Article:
After owning the same house for more than 20 years, it came time to decide whether to sell the home or fix it up. And after weeks of contemplation, I realized that I just was not ready to close the door on all the memories held in the home. But I also didn't want to live in a shabby old house anymore. So, I decided to do get involved with some restoration projects – the kitchen, bathrooms, and living room were all updated, as well as the roof. I also redesigned the entire property's landscape to give it a brand new look. Now that everything is complete, I miss the process! So, I thought I would relive some of my favorite projects by sharing ideas, tips, and tricks for renovation that might interest you. Hopefully you'll find the things I have to share inspiring and encouraging.
Over the past few decades, new homes as well as those being remodeled have increasingly included a kitchen that's open to the dining area and the living room or family room. For a variety of reasons, many homeowners are returning to the closed kitchen concept. If you're not all that satisfied with your open kitchen, consider some advantages of having a remodeling contractor add a wall or two to separate that space from the dining room or main living area.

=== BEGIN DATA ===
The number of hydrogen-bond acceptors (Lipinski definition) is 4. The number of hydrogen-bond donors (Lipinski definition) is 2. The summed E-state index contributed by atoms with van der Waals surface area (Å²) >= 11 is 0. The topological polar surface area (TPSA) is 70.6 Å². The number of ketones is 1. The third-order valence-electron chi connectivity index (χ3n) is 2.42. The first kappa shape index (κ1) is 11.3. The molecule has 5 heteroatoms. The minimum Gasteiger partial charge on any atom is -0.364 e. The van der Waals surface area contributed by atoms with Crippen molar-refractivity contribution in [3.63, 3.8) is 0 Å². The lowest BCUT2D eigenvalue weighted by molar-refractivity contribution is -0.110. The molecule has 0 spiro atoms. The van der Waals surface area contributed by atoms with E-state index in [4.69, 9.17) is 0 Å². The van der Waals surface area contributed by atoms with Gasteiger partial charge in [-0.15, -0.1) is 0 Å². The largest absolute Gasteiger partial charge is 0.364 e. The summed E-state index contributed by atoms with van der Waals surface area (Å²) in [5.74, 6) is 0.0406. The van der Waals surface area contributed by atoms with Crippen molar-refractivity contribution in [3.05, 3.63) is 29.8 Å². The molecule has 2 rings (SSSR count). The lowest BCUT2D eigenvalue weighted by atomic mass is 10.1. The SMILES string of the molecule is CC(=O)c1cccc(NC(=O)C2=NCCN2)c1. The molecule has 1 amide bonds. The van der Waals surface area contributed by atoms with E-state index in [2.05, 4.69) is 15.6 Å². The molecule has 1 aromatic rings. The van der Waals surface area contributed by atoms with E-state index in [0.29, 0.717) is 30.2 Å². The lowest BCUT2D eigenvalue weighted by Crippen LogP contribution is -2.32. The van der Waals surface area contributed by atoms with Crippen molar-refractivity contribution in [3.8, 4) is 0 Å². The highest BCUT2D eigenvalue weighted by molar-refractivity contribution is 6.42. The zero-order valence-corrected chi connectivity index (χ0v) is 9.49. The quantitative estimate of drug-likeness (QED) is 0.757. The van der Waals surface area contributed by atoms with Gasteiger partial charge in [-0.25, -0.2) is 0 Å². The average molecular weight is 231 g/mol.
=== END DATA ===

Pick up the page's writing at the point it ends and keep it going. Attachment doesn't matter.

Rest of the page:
Closed Kitchen Advantages
People who love to socialize with the rest of the family or their guests while cooking and baking may be happier with an open kitchen. However, you might prefer to fully concentrate on the fabulous meals you prepare. Distractions can lead to errors.
In addition, a closed kitchen can become your sanctuary -- a place where you can get some peace and quiet while being creative.
When everyone can watch you prepare a meal from the appetizer course to the dessert, there's no surprise involved. With a closed kitchen, you can make an impressive presentation as you bring out the different courses.
A closed kitchen can have bright lights that don't disrupt the atmosphere in the dining room or other rooms.
Hidden Dirty Dishes
Unless you tackle the dirty dishes and cookware promptly, they sit out in the sink, on the stove and on the counters where everyone can see them. A closed kitchen hides these items from view until you're ready to begin cleaning.
Extra Cabinet Space
Because an open kitchen typically only has two walls, it can have a lack of cabinet space. An extra wall or two gives you the opportunity to add more cabinets in the sizes you want.
Useful Wall Space on the Other Side
With an additional wall in the living room or family room, you now can add a bookshelf or artwork. If a new wall borders the dining area, you might have the remodeling contractor install a built-in china cabinet or hutch.
Consult a Remodeling Contractor
A contractor who does kitchen remodeling probably won't be surprised at your idea of turning an open kitchen into a closed one. This style is once again becoming popular for its various advantages. When the remodeling pro arrives at your place to view the kitchen, discuss possibilities for renovating this room. Then look forward to a kitchen that's more suitable for your lifestyle. Talk with a restoration and remodeling company like Western Skies Restoration Inc to get your project started.Share